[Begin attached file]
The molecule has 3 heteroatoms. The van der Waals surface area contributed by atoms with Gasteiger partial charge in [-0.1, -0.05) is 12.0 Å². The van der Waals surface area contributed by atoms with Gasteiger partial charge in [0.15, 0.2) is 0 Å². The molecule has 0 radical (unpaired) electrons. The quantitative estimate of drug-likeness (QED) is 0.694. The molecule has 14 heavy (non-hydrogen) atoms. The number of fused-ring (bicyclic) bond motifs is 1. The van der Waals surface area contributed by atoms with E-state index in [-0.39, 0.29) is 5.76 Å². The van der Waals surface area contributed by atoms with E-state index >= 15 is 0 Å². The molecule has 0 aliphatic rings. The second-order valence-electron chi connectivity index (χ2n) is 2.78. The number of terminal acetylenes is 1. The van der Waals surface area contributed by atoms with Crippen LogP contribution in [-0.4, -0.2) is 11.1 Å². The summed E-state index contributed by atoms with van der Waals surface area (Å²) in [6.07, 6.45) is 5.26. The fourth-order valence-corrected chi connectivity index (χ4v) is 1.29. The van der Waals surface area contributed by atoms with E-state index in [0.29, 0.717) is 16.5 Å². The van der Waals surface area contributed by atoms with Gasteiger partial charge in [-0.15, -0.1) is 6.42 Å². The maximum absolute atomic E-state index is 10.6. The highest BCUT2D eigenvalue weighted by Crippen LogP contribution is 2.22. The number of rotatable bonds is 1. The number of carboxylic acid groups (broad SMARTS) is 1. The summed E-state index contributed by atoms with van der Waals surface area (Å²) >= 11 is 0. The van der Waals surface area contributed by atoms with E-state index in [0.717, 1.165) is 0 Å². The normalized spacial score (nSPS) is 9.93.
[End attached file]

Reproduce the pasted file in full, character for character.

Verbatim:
The molecule has 3 heteroatoms. The van der Waals surface area contributed by atoms with Gasteiger partial charge in [-0.1, -0.05) is 12.0 Å². The van der Waals surface area contributed by atoms with Gasteiger partial charge in [0.15, 0.2) is 0 Å². The molecule has 0 radical (unpaired) electrons. The quantitative estimate of drug-likeness (QED) is 0.694. The molecule has 14 heavy (non-hydrogen) atoms. The number of fused-ring (bicyclic) bond motifs is 1. The van der Waals surface area contributed by atoms with E-state index in [-0.39, 0.29) is 5.76 Å². The van der Waals surface area contributed by atoms with E-state index >= 15 is 0 Å². The molecule has 0 aliphatic rings. The second-order valence-electron chi connectivity index (χ2n) is 2.78. The number of terminal acetylenes is 1. The van der Waals surface area contributed by atoms with Crippen LogP contribution in [-0.4, -0.2) is 11.1 Å². The summed E-state index contributed by atoms with van der Waals surface area (Å²) in [6.07, 6.45) is 5.26. The fourth-order valence-corrected chi connectivity index (χ4v) is 1.29. The van der Waals surface area contributed by atoms with E-state index in [0.29, 0.717) is 16.5 Å². The van der Waals surface area contributed by atoms with Gasteiger partial charge in [-0.15, -0.1) is 6.42 Å². The maximum absolute atomic E-state index is 10.6. The highest BCUT2D eigenvalue weighted by Crippen LogP contribution is 2.22. The number of rotatable bonds is 1. The number of carboxylic acid groups (broad SMARTS) is 1. The summed E-state index contributed by atoms with van der Waals surface area (Å²) >= 11 is 0. The van der Waals surface area contributed by atoms with E-state index in [0.717, 1.165) is 0 Å². The normalized spacial score (nSPS) is 9.93.